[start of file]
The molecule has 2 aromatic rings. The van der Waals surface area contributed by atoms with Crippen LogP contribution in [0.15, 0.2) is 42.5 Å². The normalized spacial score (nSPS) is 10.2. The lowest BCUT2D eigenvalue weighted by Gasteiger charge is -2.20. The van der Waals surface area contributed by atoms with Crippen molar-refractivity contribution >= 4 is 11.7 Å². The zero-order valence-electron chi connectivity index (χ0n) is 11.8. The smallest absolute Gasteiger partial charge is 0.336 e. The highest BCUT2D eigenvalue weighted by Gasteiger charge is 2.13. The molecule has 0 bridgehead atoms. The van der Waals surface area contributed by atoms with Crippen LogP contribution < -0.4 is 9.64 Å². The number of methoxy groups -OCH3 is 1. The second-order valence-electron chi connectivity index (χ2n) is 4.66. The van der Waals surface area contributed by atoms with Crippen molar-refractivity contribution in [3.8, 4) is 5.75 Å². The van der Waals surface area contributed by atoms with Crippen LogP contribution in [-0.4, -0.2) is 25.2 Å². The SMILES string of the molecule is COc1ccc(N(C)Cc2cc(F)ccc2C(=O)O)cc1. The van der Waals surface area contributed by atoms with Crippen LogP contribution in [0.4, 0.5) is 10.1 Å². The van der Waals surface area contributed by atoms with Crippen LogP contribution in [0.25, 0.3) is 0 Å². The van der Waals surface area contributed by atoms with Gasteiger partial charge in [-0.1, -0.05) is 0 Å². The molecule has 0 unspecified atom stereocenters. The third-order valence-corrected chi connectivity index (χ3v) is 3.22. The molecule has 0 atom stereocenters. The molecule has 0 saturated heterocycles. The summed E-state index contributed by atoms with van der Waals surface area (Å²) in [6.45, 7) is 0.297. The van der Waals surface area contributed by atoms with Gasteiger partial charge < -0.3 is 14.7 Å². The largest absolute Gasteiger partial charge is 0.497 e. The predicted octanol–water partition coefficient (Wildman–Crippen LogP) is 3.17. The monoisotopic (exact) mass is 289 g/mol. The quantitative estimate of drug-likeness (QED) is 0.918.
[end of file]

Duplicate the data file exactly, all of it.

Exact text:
The molecule has 2 aromatic rings. The van der Waals surface area contributed by atoms with Crippen LogP contribution in [0.15, 0.2) is 42.5 Å². The normalized spacial score (nSPS) is 10.2. The lowest BCUT2D eigenvalue weighted by Gasteiger charge is -2.20. The van der Waals surface area contributed by atoms with Crippen molar-refractivity contribution >= 4 is 11.7 Å². The zero-order valence-electron chi connectivity index (χ0n) is 11.8. The smallest absolute Gasteiger partial charge is 0.336 e. The highest BCUT2D eigenvalue weighted by Gasteiger charge is 2.13. The molecule has 0 bridgehead atoms. The van der Waals surface area contributed by atoms with Crippen LogP contribution < -0.4 is 9.64 Å². The number of methoxy groups -OCH3 is 1. The second-order valence-electron chi connectivity index (χ2n) is 4.66. The van der Waals surface area contributed by atoms with Crippen molar-refractivity contribution in [3.8, 4) is 5.75 Å². The van der Waals surface area contributed by atoms with Crippen LogP contribution in [-0.4, -0.2) is 25.2 Å². The SMILES string of the molecule is COc1ccc(N(C)Cc2cc(F)ccc2C(=O)O)cc1. The van der Waals surface area contributed by atoms with Crippen LogP contribution in [0.4, 0.5) is 10.1 Å². The van der Waals surface area contributed by atoms with Crippen LogP contribution in [0.25, 0.3) is 0 Å². The van der Waals surface area contributed by atoms with Gasteiger partial charge in [-0.1, -0.05) is 0 Å². The molecule has 0 unspecified atom stereocenters. The third-order valence-corrected chi connectivity index (χ3v) is 3.22. The molecule has 0 atom stereocenters. The molecule has 0 saturated heterocycles. The summed E-state index contributed by atoms with van der Waals surface area (Å²) in [6.45, 7) is 0.297. The van der Waals surface area contributed by atoms with Gasteiger partial charge < -0.3 is 14.7 Å². The largest absolute Gasteiger partial charge is 0.497 e. The predicted octanol–water partition coefficient (Wildman–Crippen LogP) is 3.17. The monoisotopic (exact) mass is 289 g/mol. The quantitative estimate of drug-likeness (QED) is 0.918.